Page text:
Converted warehouses, java joints galore and new home decor spots are transforming this Queen East strip
It’s easy to miss artist Eldon Garnet’s Time: And A Clock installation at Queen and Broadview.
With Dangerous Dan’s (714 Queen East, 416-463-7310) on the northeast corner advertising that “The burgers are bigger at the Double D” and Jilly’s (106 Broadview, 416-466-8756) posters on the northwest side proclaiming its daily $3.50-drink happy hour (among other temptations), Garnet’s word art pieces inlaid into the sidewalk can disappear beneath your feet.
“Better late than never,” reads the message in metal letters that curve around the corner in front of the Real Jerk (709 Queen East, 416-463-6055). “Distance = Velocity X Time” they spell out across the street. The text is part of a three-site project installed in 1996, but the time theme is a very current fit for a neighbourhood ticking toward full-scale renewal.
The local BIA calls this stretch of Queen East the Riverside District, and another of Garnet’s pieces, the words “This river I step in is not the river I stand in” arching across the Queen Street bridge over the Don, announces its entrance from the city’s core.
Past the converted warehouses and the boarded up New Edwin Hotel with its retro Oceans Nite Club sign is one of the strip’s newest arrivals. Flower shop Quince (660 Queen East, 416-594-1444) recently moved here from its downtown location on Adelaide East. Inside, the former gallery space has been planted with lush blooms, fresh arrangements and colourful pottery picks.
If anything signals an area’s evolution, it’s a coffee culture boom. There’s no shortage of serious caffeine stops in these parts, including F’Coffee (641 Queen East, 416-463-0500) and Dark Horse Espresso Bar (682 Queen East, 647-436-3460) on Quince’s block, Merchants of Green Coffee (2 Matilda, 416-741-5369) and Lucaffé (798 Queen East, 416-461-2400) a few blocks further east.
Shopping options kick in at Broadview. Liloo (734 Queen East, 416-466-8710) sells eclectic South Asian housewares including colourful glass oil lanterns ready to cast a comfy summer glow on late-night patios. Beaded throws add a well-travelled feel to backyard benches.
Rogue Gallery’s (733 Queen East, 416-462-1800) Martin Augsten spends his Sundays selling mid-century furniture and West German pottery at the St. Lawrence Antique Market but does business from a pint-sized storefront in the Opera House (735 Queen East, 416-466-0313) during the week. It’s packed with vintage accessories that jiggle when bass players rehearse next door. Just ask to check out larger pieces kept in a storage space nearby.
The corner of Queen and Grant is home to Ring Audio (742 Queen East, 416-693-7464), which may look like any old eclectic electronics shop but is filled with “high-end to humble” vintage turntables and stereos.
Across the road, the 1905 Bank of Commerce building (744 Queen East, 416-703-6929) is a monument to Canadian fashion designer Stephan Caras and still functions as his clothing company’s headquarters.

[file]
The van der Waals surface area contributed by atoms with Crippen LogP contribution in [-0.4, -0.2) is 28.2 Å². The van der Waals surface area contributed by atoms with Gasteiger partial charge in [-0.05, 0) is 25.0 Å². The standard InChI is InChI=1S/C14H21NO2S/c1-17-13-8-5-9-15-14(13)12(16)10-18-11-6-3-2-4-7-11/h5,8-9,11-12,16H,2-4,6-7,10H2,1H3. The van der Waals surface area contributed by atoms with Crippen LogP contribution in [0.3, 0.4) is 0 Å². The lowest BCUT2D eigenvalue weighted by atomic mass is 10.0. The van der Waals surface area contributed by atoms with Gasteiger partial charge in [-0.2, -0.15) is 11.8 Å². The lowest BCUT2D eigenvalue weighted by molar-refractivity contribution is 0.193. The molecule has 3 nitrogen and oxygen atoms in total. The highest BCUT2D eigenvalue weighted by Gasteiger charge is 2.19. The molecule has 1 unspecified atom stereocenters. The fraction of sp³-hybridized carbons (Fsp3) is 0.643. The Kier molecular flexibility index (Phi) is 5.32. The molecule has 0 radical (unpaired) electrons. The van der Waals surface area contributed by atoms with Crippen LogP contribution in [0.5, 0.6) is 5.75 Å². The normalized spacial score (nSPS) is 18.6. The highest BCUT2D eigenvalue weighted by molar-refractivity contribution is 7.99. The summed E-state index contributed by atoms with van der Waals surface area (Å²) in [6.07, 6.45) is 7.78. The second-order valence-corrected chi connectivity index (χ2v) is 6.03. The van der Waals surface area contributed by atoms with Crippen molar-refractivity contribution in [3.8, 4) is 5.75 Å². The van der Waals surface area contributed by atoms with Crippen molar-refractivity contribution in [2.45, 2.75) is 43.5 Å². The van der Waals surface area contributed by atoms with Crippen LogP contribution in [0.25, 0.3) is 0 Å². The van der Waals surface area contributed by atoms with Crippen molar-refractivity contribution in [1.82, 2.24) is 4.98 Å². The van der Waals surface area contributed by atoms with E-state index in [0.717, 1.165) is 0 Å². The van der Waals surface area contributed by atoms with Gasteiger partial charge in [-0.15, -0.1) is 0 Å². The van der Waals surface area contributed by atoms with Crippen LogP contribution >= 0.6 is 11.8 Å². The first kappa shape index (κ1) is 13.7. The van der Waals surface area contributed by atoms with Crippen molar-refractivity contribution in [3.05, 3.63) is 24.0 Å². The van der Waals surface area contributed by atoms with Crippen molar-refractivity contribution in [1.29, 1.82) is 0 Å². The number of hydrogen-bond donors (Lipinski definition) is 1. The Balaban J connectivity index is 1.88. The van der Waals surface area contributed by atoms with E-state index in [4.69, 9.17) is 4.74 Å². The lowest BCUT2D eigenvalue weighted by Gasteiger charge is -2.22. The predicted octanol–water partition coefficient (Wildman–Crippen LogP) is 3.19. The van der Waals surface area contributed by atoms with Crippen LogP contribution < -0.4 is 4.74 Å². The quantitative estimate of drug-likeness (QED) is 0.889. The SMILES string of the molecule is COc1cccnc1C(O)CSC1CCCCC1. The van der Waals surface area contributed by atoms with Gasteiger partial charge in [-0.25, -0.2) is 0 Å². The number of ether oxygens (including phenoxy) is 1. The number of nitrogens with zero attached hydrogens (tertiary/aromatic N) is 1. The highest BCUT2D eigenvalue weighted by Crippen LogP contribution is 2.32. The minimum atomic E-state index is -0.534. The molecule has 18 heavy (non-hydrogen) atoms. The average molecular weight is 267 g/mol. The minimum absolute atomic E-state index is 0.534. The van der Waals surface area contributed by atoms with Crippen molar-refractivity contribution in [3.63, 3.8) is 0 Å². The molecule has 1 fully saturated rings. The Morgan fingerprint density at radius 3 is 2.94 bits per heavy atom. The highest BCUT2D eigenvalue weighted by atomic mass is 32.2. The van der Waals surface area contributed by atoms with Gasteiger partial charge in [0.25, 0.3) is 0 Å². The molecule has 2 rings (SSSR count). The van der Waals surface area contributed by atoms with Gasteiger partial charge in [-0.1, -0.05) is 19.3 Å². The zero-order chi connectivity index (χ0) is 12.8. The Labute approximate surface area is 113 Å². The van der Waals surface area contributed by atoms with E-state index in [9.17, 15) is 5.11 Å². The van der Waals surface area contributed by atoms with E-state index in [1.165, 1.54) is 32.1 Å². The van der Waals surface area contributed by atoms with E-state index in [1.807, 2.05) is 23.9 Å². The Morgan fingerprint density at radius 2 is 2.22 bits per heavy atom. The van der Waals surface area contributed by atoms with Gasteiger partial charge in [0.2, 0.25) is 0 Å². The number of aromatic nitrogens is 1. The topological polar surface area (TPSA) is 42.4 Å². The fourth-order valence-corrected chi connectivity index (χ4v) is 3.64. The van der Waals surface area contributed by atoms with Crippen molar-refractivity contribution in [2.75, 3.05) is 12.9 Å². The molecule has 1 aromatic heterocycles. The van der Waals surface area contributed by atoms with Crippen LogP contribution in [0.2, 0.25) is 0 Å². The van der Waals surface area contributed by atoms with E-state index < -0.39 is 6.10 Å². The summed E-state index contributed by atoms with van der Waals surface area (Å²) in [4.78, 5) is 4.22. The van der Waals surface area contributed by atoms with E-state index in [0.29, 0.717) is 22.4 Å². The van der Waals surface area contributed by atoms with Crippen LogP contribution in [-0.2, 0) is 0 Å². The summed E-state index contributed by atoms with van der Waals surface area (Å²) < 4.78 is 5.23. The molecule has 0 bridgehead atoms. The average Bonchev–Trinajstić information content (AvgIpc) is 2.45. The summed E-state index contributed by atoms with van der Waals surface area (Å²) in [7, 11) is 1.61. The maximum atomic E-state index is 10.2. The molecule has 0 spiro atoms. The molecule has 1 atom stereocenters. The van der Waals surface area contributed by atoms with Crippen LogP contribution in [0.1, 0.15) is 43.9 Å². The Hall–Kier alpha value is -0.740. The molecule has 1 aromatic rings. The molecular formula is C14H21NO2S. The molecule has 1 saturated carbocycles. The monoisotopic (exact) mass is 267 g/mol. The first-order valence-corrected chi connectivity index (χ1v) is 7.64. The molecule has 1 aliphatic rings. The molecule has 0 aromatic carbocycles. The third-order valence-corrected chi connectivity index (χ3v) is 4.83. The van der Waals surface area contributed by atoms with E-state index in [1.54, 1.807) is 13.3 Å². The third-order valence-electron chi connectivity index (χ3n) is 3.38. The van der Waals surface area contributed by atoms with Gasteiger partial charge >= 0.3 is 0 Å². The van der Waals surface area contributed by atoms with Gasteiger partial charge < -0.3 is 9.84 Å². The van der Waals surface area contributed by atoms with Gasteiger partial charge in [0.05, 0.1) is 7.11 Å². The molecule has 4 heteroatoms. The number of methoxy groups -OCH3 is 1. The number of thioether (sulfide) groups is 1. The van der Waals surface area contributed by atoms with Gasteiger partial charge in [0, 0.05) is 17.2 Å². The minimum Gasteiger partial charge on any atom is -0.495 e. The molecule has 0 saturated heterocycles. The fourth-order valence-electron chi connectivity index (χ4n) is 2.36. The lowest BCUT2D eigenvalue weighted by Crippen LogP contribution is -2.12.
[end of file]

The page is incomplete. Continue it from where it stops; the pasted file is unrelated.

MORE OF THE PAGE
Furniture is distressed but beautiful at Hardware.
Christina Bergstrom is another Toronto fashion talent who calls this area home, selling her colourful Bergstrom Originals collection from an all-white space (750 Queen East, 416-595-7320) that makes her summer prints pop. Psychedelic florals and swirls cover wrap dresses and edge three-quarter-sleeve jackets.
A robin’s-egg blue room houses Lea-Ann Belter’s bridal studio (785 Queen East, 416-778-6868) filled with the designer’s chic and romantic gowns.
District home mecca Phil’z (792 Queen East, 416-461-9913) sells modern vintage pieces out of a giant space in the handsome Poulton Block. Eames chairs, slat benches and low-profile sectionals come from the company’s Montreal flagship, where they’re polished and reupholstered. The double-height room’s silk-cocoon ceiling lamps look like floating swarms of packing popcorn.
For similarly retro furniture fare, visit Studio Pazo (781 Queen East, 416-916-6302). Hardware (760 Queen East, 416-462-3099) sells starkly distressed furniture, while Lumiere (761 Queen East, 416-406-5757) outfits nurseries with adorable monkey mobiles.
Prints pop at ChristinaBergstrom's all-white shop
If any place deserves credit for kicking off Queen East hip, it’s Bonjour Brioche (812 Queen East, 416-406-1250). The café’s pastries have lured brunchers to this side of the Don since before they knew “Leslie” had a “ville.”
It’s joined by other eating and drinking stops including the chic Comrade (758 Queen East, 416-778-9449), the gilt Rasputin Vodka Lounge (780 Queen East, 416-469-3737), the Citizen (730 Queen East, 416-465-0100) and the new Table 17 (782 Queen East, 416-519-1851).
Foodies come from all over town to taste treats at Bonjour Brioche.
Leslieville starts on Riverside’s eastern edge, and the final piece of Garnet’s installation, a quartet of stainless steel flags cut out with the words “Coursing,” “Disappearing,” “Trembling” and “Returning” in front of Jimmy Simpson Park, marks your exit.
Modern vintage home decor rocks at Phil'z.
He was a little early anticipating it, but the Riverside district’s time has come.